By Beth David
Acushnet’s town meeting on 5/23, was a largely uneventful gathering, with all articles on the annual and special town meeting warrants getting approved quickly and with no discussion.
The balancing of the budget, which Finance Committee chairperson Robert St. Jean said has a structural deficit at a Selectboard meeting recently, was accomplished with help from overlay funds and free cash.
In its letter to residents in the Town Meeting report, the Finance Committee said the town budget has “virtually nothing left to cut,” and the town faces an “up-hill struggle” in the coming years to continue providing the services residents receive now.
“Although we are using one time reserves, such as Free Cash, we are hopeful that this budget will allow Department Heads to maintain the current level of services that residents have come to expect without the need to utilize any of the Town’s Stabilization Fund,” wrote the FinCom.
The budget of $30.1 million includes $29.52 in operating expenses.
That $29.52 includes $10.584 million for department budgets and $15.187 million for schools, including high schools and vocational high schools.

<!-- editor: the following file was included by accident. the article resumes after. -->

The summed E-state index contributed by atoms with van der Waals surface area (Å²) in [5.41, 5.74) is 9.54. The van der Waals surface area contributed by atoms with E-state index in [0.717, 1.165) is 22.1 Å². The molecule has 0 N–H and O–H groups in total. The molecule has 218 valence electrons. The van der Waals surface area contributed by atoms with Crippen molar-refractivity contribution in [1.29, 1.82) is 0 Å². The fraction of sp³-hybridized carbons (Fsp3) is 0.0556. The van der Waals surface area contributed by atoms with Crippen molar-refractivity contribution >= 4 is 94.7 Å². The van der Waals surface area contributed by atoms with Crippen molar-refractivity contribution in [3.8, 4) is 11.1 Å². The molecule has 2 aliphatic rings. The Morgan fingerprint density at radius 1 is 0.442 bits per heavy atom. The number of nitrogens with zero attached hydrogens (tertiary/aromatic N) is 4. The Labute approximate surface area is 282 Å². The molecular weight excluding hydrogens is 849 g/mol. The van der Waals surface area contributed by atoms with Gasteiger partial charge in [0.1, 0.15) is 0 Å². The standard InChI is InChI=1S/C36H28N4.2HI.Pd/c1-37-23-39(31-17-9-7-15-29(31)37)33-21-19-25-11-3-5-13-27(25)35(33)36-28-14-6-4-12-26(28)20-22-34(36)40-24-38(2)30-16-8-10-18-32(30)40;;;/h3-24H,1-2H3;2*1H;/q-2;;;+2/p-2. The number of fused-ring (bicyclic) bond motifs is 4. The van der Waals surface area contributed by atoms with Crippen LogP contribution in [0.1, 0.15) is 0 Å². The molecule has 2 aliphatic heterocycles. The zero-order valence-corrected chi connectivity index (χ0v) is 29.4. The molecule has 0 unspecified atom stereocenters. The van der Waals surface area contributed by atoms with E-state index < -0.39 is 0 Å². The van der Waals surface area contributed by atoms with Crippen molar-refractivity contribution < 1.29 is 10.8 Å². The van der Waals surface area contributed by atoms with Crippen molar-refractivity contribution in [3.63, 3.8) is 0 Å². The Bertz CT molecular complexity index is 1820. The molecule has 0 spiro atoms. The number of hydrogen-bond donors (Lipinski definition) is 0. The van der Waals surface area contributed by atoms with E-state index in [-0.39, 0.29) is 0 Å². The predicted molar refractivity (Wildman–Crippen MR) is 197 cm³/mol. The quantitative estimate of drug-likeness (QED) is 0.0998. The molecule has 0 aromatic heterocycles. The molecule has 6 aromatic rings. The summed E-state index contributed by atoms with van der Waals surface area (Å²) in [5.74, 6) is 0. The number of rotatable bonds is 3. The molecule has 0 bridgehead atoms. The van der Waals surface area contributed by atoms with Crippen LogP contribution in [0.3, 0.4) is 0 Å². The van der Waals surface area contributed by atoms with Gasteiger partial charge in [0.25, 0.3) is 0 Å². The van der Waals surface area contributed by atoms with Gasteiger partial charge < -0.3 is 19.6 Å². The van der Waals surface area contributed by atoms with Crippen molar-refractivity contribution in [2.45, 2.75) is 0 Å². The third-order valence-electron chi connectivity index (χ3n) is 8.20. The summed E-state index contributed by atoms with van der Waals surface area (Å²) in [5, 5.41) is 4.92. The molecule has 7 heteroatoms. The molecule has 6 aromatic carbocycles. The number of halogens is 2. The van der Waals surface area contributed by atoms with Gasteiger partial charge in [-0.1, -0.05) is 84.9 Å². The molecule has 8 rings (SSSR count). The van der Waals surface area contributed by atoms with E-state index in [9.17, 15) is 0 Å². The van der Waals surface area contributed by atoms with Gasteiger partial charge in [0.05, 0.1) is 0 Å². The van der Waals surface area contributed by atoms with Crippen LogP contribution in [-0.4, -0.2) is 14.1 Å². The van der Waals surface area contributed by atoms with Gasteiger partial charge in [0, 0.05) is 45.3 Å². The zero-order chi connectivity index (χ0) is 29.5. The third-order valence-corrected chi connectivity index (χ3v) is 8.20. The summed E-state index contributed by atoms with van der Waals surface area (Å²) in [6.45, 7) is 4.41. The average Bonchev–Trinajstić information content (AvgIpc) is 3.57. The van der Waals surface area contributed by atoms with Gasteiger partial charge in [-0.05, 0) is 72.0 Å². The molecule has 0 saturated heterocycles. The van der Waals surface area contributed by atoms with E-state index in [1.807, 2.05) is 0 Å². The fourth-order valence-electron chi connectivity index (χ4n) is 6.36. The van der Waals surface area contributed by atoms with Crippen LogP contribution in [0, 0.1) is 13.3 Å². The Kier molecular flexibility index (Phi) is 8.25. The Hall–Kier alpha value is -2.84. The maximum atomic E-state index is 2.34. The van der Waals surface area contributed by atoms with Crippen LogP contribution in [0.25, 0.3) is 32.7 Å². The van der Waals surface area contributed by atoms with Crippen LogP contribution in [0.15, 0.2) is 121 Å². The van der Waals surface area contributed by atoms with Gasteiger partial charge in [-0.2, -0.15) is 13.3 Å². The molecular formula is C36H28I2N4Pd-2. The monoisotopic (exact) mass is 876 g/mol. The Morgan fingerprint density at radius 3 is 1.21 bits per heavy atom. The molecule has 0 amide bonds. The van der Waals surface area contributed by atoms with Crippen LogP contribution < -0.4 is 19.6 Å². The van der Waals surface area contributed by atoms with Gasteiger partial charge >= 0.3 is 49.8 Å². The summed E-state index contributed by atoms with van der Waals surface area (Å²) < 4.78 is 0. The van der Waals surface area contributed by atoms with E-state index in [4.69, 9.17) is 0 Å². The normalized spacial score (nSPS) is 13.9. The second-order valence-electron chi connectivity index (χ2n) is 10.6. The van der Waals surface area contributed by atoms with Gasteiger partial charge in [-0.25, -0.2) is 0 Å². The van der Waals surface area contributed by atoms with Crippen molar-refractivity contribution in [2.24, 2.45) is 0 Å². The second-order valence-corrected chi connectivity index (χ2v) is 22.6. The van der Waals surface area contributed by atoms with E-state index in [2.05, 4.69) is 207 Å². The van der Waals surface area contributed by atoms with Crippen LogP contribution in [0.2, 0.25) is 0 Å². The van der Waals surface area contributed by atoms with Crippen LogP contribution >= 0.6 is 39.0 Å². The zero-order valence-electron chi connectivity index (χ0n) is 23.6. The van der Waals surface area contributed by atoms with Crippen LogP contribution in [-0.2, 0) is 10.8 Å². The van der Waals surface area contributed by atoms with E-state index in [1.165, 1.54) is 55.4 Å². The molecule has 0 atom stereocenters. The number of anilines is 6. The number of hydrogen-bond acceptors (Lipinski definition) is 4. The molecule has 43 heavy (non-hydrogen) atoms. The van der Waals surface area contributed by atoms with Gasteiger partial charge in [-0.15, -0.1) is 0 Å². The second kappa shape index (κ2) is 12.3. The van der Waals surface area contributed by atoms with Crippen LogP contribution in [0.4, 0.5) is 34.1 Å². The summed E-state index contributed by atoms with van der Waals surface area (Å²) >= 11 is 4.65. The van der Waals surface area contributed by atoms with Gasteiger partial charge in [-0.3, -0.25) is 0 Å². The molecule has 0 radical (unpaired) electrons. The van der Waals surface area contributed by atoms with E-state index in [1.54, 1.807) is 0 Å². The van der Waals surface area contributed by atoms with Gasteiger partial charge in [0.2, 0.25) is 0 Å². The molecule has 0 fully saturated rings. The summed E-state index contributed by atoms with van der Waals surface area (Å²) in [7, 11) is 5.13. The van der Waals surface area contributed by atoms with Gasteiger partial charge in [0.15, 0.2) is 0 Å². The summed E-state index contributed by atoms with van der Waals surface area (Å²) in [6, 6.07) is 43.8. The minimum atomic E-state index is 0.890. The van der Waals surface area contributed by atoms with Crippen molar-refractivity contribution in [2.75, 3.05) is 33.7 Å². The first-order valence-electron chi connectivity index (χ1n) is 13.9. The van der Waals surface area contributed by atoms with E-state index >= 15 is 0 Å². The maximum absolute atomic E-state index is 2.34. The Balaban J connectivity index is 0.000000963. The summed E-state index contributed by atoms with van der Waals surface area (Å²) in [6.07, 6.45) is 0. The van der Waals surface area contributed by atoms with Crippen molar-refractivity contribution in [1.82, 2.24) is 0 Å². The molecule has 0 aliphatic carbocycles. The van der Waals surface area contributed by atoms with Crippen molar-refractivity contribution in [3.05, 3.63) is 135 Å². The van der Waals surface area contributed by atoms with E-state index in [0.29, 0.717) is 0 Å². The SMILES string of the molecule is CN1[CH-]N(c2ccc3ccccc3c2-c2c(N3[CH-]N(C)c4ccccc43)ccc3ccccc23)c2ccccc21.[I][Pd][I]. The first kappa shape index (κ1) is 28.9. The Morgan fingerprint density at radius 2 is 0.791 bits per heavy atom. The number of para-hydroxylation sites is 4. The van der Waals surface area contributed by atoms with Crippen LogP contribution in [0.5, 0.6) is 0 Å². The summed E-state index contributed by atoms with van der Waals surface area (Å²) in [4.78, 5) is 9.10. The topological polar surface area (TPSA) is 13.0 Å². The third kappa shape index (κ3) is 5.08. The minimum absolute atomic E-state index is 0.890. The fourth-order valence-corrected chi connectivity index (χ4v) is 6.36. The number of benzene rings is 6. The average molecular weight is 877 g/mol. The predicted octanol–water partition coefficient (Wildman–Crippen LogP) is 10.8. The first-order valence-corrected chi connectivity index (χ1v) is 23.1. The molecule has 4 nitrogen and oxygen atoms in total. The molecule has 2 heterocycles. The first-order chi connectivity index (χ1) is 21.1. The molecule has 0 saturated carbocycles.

Additional spending in articles from the Special Town Meeting came from Free Cash, and included $28,000 for a police cruiser; $4,000 from Community Preservation Committee funds to create a children’s play area at Pope Park; $7,500 from CPC funds to repair the bathroom ceilings at the Long Plain Museum; $8,000 from the Water Surplus Account for tank leak detection.
The town did not use any money from the Stabilization Fund and did not put any money into the Stabilization Fund.
All articles passed unanimously with little or no discussion.
In its letter, the FinCom also stated, “In general, the Town remains in good financial standing, and has continued to be able to deliver the taxpayers with high quality services despite limited revenue growth opportunities and State Aid assistance. Unfortunately, sustaining these services has put tremendous pressure on the tax rate; and continuing to afford these services in the futrure is the perpetual ‘black cloud’ that the Town faces.”
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